The Movie Mom’s Five Favorite Family Gifts for 2008
1. Treasury of 20 Storybook Classics The best DVD series for kids has a new collection that features some of its best productions of great stories with great illustrations and music read by great performers. This collection includes Diary of a Spider and Karma Wilson’s Bear Snores On and Bear Wants More (narrated by the author), along with a wacky version of Goldilocks and the Three Bears, plus the delightful The Mouse and the Motorcycle, and an entire disc of stories to celebrate the environment like Owl Moon and Giving Thanks: A Native American Good Morning Message. This is a treasure, filled with stories to engage, delight and inspire — and to encourage reading.
2. Boomerang My highest recommendation for this “audio magazine for kids,” a perfect gift for any family with children from age 7-14. Its features, interviews, and jokes will keep the entire family engrossed and enchanted. Take out the kids’ individual earphones and let everyone in the car listen in; I can promise you will end up sitting in the driveway unable to go inside the house until you hear the end of the story.
Encourage imaginative play or just decorate someone’s desk with these goodies from just about any movie, television show, or game. A perfect gift for that hard-to-please fan who thinks he/she has everything. But don’t you think they should call The Dude an IN-action figure?
4. Leading Couples Fans of classic old movies will love this wonderful book about the great romantic leading ladies and gentlemen from Tracy-Hepburn to Powell-Loy. This is a lot of fun to read and will inspire some great Netflix queue choices.
5. Fraggle Rock: The Complete Series Collection It’s time for a whole new generation to get to know the denizens of Fraggle Rock, the classic Jim Henson series that gently explores issues of communication and connection.
What can the most successful doll on the planet show us about being Jewish today? A new film called The Tribe uses the story of the Jewish woman who created the Barbie and Ken dolls to explore the nature of identity for Jewish Americans. Actor Peter Coyote narrates the film, which “weaves together archival footage, graphics, animation, Barbie dioramas, and slam poetry to take audiences on an electric ride through the complex history of both the Barbie doll and the Jewish people- from Biblical times to present day.” It is a thought-provoking film that raises more questions than it answers and a good discussion-starter for middle- and high-schoolers. Curriculum guides for school and home use are also available.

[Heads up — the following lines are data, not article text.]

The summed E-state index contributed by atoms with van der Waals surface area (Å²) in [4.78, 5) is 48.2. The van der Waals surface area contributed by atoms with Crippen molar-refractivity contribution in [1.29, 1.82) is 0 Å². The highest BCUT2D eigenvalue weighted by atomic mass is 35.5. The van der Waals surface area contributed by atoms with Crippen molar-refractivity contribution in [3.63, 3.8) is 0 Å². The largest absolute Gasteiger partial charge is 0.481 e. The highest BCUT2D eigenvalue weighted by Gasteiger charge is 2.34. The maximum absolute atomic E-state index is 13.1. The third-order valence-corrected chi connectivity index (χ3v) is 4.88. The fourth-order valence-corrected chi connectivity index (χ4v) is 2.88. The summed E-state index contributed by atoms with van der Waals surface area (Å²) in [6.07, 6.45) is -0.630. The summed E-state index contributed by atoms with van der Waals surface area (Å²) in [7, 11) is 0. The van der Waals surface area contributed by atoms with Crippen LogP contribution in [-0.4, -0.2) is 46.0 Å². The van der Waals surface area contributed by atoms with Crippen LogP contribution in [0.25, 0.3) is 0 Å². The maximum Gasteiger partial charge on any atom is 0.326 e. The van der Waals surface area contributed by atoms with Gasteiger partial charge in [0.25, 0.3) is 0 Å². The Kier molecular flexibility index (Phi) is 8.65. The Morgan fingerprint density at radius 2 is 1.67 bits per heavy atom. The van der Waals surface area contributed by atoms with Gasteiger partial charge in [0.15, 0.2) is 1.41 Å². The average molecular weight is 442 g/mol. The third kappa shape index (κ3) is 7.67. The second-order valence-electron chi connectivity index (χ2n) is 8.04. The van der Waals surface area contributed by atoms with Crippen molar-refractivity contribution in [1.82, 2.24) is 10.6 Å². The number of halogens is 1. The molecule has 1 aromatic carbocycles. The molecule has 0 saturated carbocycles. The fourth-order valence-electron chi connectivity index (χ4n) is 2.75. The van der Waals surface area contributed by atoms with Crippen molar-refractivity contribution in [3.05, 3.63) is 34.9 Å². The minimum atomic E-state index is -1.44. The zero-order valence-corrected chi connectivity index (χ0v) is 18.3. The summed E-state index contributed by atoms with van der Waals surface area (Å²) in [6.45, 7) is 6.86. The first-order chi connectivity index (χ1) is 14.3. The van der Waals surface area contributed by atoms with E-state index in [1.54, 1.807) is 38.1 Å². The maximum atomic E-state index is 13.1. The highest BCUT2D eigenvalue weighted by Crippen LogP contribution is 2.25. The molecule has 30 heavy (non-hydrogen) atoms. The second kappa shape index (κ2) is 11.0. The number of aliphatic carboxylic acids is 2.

Connections Academy, an online public school, has come up with some great suggestions for using winter season events to help children learn. From baking cookies to talk about measuring and adding to talking about geography on family trips, they have great ideas for making the most of family time. It isn’t about constantly quizzing children or turning every snowball fight into a discussion of physics. It is about keeping both parents and children vitally engaged in observing and assessing the world around them and sharing a love of curiosity and learning. I’d add one more suggestion: thank you notes. Even a preschooler should take some time the day the gift is given to draw a picture and even a first grader can write a note of thanks. All children should write thoughtful, specific notes explaining why each gift is especially meaningful to them. That will help them with grammar, spelling, and creative writing as well as with manners, empathy, and kindness.